Aria Group: Training with Purpose
Seems like only yesterday I was a wide-eyed intern right out of school, thinking I knew pretty much everything. I quickly learned school taught me just enough to land my first internship. I learned more in my first six months of on the job training at Aria Group than I did in the prior five years at school. Nothing against my alma mater, but more so about how much faster you learn from real world architectural experience. By the time I was eligible to take the licensing exam, I was as well prepared as anyone could expect, not so much from reading books or studying flash cards, but from the experiences gained on the job.
Fast forward 25 years now to a different world in so many ways. Currently, the office has over 25 people working towards taking either their NCIDQ or NCARB licensing exams. Although on the job training simply isn’t as easy to obtain as it used to be, Aria Group believes in the importance of providing opportunities for staff to obtain their work experience requirements and take the next step in their career. There are still books, flash cards, and study guides available in the office and online, but we’ve also begun providing seminars and site visits specifically geared towards NCARB and NCIDQ learning requirements. By relaying our past experiences, both positive and negative, we are able to give the younger staff something more to remember than just what they read in a book. Hopefully that will pay off when the time comes to take the exams.
Recently we were able to coordinate a site visit to the Sawmill Station Development in Morton Grove, IL. with International Contractors Inc. We were able to see the foundations of the Cooper’s Hawk Winery and Restaurant under construction as well as different aspects of the rest of the development. Joe Panico and Scott Ledbetter from ICI were excellent hosts and provided valuable insight and feedback from a contractor’s perspective. After the visit, we reviewed examples of construction site reports with those who attended so they could understand what and why items get documented.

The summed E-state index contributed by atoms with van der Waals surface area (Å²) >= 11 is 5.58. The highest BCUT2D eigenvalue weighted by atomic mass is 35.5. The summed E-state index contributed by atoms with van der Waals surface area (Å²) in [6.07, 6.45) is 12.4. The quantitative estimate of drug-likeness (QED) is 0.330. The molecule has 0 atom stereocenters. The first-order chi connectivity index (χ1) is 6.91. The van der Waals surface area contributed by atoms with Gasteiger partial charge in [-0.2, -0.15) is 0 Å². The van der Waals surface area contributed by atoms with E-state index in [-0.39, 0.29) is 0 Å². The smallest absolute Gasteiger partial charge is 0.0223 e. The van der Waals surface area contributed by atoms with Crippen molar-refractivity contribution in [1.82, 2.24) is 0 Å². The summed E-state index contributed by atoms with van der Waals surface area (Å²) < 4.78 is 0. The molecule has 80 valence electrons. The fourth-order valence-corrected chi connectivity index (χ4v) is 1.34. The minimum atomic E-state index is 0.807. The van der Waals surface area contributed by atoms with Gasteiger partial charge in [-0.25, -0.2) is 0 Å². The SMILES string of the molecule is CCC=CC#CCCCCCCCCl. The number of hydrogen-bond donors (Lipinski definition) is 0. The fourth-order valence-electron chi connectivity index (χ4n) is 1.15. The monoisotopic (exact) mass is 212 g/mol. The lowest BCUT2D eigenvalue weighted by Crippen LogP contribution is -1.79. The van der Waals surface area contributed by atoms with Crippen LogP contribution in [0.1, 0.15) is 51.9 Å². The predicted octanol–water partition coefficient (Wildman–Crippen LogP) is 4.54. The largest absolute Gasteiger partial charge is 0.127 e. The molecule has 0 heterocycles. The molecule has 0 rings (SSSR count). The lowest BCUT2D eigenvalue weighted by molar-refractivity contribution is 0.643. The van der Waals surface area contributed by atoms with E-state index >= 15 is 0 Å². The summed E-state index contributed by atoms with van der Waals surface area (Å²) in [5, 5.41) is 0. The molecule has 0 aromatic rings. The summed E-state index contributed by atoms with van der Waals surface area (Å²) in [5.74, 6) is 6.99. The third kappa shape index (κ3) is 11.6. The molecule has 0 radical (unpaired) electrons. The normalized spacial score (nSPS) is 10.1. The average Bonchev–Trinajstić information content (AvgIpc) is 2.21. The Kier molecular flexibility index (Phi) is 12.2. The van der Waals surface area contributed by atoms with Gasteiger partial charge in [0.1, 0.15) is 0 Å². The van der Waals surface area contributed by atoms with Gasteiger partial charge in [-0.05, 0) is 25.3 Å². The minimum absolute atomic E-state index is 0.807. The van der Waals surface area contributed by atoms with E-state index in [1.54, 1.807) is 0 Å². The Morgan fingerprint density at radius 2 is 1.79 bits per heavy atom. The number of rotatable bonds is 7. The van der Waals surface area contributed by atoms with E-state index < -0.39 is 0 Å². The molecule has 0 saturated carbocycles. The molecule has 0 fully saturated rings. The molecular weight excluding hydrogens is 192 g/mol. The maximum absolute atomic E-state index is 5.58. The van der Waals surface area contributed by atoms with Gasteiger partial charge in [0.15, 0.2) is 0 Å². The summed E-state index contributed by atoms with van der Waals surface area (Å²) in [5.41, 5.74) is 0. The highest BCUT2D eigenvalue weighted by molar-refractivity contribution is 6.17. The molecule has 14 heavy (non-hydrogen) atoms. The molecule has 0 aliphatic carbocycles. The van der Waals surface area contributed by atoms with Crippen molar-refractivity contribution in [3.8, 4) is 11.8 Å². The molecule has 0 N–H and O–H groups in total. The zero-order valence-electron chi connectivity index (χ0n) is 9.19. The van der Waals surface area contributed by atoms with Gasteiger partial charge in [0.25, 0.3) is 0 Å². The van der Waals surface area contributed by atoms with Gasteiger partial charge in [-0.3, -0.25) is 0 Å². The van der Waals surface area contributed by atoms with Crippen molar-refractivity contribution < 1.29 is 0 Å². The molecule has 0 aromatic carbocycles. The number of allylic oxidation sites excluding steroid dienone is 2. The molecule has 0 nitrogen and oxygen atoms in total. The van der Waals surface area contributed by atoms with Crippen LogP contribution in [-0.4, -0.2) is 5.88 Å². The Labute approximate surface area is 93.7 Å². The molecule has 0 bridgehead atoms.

In the office, we have started hosting meetings and webinars that focus on some of the more difficult categories of architectural experience for staff to gain training in – such as Practice and Project Management, Contract Administration, and Construction Evaluation. These meetings are a mix between a show-and-tell session and a lessons learned discussion where we are able to share our real world experiences. Our last webinar focused on landlord-tenant work letters. Not just reading through a standard work letter, but explaining various client specific components – what to look for, why we look for it, what are some typical red flags, and how the work letter relates to our construction documents in the end.
Next on the agenda will be how client project budgets compare to actual contractor pricing and what we as architects and designers can do to educate ourselves to be more accurate in our design cost estimates early in the project. Stay tuned! – Dan Bernatek
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